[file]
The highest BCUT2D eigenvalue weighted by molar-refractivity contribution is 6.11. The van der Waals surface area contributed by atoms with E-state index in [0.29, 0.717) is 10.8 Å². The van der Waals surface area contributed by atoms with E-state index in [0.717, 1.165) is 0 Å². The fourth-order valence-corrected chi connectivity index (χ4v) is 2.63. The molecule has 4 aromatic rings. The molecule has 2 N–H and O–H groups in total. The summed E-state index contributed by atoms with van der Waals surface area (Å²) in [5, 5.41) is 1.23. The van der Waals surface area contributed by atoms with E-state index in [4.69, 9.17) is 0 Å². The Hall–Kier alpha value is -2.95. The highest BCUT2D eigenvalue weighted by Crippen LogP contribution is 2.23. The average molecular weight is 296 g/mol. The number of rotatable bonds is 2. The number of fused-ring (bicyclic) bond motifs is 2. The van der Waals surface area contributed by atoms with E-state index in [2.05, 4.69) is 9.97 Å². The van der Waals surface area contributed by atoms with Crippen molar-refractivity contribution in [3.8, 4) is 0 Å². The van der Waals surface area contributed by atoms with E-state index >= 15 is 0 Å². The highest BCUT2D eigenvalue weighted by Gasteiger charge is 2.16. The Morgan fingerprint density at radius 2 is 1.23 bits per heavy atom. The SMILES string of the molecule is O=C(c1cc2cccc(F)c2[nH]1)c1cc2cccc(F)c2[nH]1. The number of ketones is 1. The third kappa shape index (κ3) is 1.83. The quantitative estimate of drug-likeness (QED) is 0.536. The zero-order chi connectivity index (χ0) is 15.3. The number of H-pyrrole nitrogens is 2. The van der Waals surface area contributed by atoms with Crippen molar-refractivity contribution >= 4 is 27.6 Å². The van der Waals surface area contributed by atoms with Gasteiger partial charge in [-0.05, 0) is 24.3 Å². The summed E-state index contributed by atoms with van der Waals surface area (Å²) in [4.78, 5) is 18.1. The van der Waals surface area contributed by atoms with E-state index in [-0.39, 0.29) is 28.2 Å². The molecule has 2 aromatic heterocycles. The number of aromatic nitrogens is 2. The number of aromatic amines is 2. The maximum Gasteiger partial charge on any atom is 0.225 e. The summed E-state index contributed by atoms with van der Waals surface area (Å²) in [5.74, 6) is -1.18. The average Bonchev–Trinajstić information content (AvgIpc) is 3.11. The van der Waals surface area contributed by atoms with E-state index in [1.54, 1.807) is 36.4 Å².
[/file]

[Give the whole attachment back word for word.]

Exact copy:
The highest BCUT2D eigenvalue weighted by molar-refractivity contribution is 6.11. The van der Waals surface area contributed by atoms with E-state index in [0.29, 0.717) is 10.8 Å². The van der Waals surface area contributed by atoms with E-state index in [0.717, 1.165) is 0 Å². The fourth-order valence-corrected chi connectivity index (χ4v) is 2.63. The molecule has 4 aromatic rings. The molecule has 2 N–H and O–H groups in total. The summed E-state index contributed by atoms with van der Waals surface area (Å²) in [5, 5.41) is 1.23. The van der Waals surface area contributed by atoms with E-state index in [4.69, 9.17) is 0 Å². The Hall–Kier alpha value is -2.95. The highest BCUT2D eigenvalue weighted by Crippen LogP contribution is 2.23. The average molecular weight is 296 g/mol. The number of rotatable bonds is 2. The number of fused-ring (bicyclic) bond motifs is 2. The van der Waals surface area contributed by atoms with E-state index in [2.05, 4.69) is 9.97 Å². The van der Waals surface area contributed by atoms with Crippen molar-refractivity contribution in [3.8, 4) is 0 Å². The van der Waals surface area contributed by atoms with E-state index >= 15 is 0 Å². The highest BCUT2D eigenvalue weighted by Gasteiger charge is 2.16. The Morgan fingerprint density at radius 2 is 1.23 bits per heavy atom. The SMILES string of the molecule is O=C(c1cc2cccc(F)c2[nH]1)c1cc2cccc(F)c2[nH]1. The number of ketones is 1. The third kappa shape index (κ3) is 1.83. The quantitative estimate of drug-likeness (QED) is 0.536. The zero-order chi connectivity index (χ0) is 15.3. The number of H-pyrrole nitrogens is 2. The van der Waals surface area contributed by atoms with Crippen molar-refractivity contribution >= 4 is 27.6 Å². The van der Waals surface area contributed by atoms with Gasteiger partial charge in [-0.05, 0) is 24.3 Å². The summed E-state index contributed by atoms with van der Waals surface area (Å²) in [4.78, 5) is 18.1. The van der Waals surface area contributed by atoms with E-state index in [-0.39, 0.29) is 28.2 Å². The molecule has 2 aromatic heterocycles. The number of aromatic nitrogens is 2. The number of aromatic amines is 2. The maximum Gasteiger partial charge on any atom is 0.225 e. The summed E-state index contributed by atoms with van der Waals surface area (Å²) in [5.74, 6) is -1.18. The average Bonchev–Trinajstić information content (AvgIpc) is 3.11. The van der Waals surface area contributed by atoms with E-state index in [1.54, 1.807) is 36.4 Å².